An open letter to Bell, Telus and Rogers
It seems that you folks, as Canadian telecom executives, are more than a little bit worried about Verizon's potential entry into the Canadian wireless market. (I saw the two-page spreads you've been running in the national dailies. They make you look terrified.)
You know what? I don't like Verizon either. And I certainly don't like the idea that our federal government might be rigging the rules to favour a big American player at your expense.
You should not, however, mistake my understanding and agreement for sympathy. Every cellphone owner in Canada knows that the three of you brought this problem on yourselves.
You could have competed against each other on price; instead, you've quietly agreed to offer similar cost structures and no real incentives to switch providers. You could have staffed your support departments with properly paid, properly trained Canadians; instead, you've outsourced your call centres to overseas providers who really don't give a rat's ass what the customer thinks as long as the call handle time is within spec. You could have set realistic usage limits and roaming charges reflective of the actual cost of providing service; instead, you give us plans designed to burn through a month's allocation in a single morning, and a never-ending string of horror stories of four-figure cellphone bills upon returning from a week out of the country. You could have honoured your advertised prices; instead, you use every interaction with your customers as an opportunity to clean our credit cards with a hidden fee, service charge, early termination fee, or some other secret financial nuisance.
Given the track record of the Canadian wireless industry, it's not at all surprising that the folks in charge in Ottawa might be open to a potential new player with no history here.
If you really are serious about keeping Verizon out of the country, then, here's how to do it. Remember that you're starting with zero credibility; you'll have to work hard every step of the way to earn back the customer trust you've squandered over the last decade. It is possible, though:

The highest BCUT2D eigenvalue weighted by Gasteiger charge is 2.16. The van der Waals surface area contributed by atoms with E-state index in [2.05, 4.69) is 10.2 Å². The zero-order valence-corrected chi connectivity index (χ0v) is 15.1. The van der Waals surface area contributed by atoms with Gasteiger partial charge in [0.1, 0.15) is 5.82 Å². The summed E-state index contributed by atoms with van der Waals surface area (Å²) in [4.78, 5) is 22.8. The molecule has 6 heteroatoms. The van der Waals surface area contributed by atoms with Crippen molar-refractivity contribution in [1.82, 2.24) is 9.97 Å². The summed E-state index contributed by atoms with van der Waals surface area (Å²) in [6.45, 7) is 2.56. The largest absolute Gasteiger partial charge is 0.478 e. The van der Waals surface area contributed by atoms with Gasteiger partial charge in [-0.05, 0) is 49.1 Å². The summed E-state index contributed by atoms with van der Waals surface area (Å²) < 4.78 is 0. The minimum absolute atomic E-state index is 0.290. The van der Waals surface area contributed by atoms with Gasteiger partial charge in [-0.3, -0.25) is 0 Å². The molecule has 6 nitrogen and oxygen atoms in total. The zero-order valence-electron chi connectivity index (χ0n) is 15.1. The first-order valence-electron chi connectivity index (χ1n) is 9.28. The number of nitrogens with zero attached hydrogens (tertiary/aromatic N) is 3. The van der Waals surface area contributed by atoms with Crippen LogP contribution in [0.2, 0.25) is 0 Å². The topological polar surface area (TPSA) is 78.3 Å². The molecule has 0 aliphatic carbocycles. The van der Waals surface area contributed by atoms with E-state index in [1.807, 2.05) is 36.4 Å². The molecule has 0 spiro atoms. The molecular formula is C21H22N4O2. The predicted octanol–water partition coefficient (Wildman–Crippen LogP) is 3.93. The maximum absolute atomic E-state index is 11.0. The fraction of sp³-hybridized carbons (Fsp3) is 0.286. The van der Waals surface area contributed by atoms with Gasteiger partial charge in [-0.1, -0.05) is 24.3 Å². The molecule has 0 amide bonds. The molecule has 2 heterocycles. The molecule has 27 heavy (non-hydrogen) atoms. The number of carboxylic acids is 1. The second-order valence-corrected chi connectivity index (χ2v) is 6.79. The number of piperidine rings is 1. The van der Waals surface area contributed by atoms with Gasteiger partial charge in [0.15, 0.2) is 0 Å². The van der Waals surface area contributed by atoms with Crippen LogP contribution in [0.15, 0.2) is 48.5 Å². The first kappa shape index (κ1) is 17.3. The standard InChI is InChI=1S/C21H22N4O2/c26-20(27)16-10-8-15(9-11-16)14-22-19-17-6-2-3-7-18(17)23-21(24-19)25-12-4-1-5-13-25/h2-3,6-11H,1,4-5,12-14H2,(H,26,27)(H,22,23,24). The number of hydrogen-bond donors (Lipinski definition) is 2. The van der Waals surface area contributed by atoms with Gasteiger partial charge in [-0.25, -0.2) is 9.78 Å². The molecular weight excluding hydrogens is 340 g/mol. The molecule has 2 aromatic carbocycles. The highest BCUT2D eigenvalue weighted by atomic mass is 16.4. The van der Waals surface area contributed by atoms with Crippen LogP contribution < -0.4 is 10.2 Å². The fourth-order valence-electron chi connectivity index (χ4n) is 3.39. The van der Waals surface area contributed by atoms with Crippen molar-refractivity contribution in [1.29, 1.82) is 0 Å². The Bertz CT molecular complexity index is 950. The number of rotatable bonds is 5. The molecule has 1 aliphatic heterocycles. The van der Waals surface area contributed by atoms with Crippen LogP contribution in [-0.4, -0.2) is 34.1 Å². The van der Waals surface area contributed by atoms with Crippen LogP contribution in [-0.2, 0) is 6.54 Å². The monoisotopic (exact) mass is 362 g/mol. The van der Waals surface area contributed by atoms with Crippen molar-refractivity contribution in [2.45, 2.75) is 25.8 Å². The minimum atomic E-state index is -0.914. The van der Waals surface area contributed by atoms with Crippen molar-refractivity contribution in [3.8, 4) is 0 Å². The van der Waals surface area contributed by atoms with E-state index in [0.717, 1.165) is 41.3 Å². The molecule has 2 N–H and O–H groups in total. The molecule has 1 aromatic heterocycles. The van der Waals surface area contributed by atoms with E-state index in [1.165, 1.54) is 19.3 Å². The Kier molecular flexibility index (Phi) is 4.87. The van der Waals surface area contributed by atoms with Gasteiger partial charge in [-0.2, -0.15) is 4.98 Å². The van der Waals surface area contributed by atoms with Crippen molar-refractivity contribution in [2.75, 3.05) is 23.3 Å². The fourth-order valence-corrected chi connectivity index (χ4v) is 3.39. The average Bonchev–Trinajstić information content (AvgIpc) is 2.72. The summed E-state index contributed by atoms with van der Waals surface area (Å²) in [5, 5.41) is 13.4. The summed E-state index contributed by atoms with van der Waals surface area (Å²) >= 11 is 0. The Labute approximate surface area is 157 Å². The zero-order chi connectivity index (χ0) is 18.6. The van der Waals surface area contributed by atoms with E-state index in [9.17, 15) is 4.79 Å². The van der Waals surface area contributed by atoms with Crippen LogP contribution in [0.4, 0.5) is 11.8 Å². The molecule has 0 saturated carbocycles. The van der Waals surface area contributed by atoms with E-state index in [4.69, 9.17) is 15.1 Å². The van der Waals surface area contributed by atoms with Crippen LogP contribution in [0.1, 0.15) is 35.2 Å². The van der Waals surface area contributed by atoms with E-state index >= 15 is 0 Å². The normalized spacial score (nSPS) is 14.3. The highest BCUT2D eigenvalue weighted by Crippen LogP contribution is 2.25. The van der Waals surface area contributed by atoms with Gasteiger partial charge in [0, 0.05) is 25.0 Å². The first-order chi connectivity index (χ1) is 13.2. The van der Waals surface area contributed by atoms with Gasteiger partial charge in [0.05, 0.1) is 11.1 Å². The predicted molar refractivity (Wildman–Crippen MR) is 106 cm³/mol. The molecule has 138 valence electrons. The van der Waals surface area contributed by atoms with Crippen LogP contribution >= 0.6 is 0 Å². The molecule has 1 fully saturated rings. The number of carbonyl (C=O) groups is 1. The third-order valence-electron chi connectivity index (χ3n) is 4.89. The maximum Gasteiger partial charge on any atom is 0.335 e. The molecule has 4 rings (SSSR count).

- Implement a "Fair Share" service plan. It's as simple as it sounds: A customer's device gets its fair share of the instantaneous bandwidth available to that tower. (Example: 1 Gbps of backhaul and/or airwaves, 100 devices using that tower, therefore each device gets 10 Mbps.) No monthly caps, no distinctions between SMS, MMS, data or voice, no usage metering. Just a fair fraction of whatever bandwidth is available at any given instant, for a fixed price per month- the same way you pay for your own backhaul fibre.
- Grandfather a few old plans for a while, but eventually transition all your customers over to the "Fair Share" plan. (You might keep a cheaper plan or two around, but only based on instantaneous speed- no monthly caps, overage fees or other nuisances.)
- Now that your billing process amounts to little more than "Has customer paid? Yes/no, if yes, allow connection", you don't need much in the way of staff or infrastructure for billing and account services. Get rid of all that back-office cruft and use those staff for customer and technical support.
- With a simple billing structure and an easy-to-understand plan that will never lead to unexpected charges, your customer support requirements will drop by half or more. You can ditch the outsourced call centres; the Canadian staff you've just freed up with the billing office reforms should be enough to handle it.
- Now you're a leaner, more competitive and more customer-friendly company. Your billing structure is directly reflective of the cost structure of your operations (a tower costs a heap of money to install and provision, but apart from back-haul fibre- which is billed by capacity, not by usage- it's virtually free to operate). Customers will never be confused by your service rules; they simply pay one set monthly fee to always get the best service that's technically possible at any moment.
This is where we find out if any of you are serious about keeping the Americans out of the Canadian telecom market. If one of you does something like the above, we'll know you're willing to put your money where your mouth is and show real innovation in this market. If the status quo holds, though, Canadian consumers will consider that to be proof that you're all stuck with your heads in the sand and are either unwilling or unable to turn yourselves from billing companies into service companies. If you aren't willing to compete, aggressively and fairly, then we will welcome the Americans with open arms. And, stupidly rigged rules or not, they'll have a good shot at beating you.
It's your choice. Choose wisely.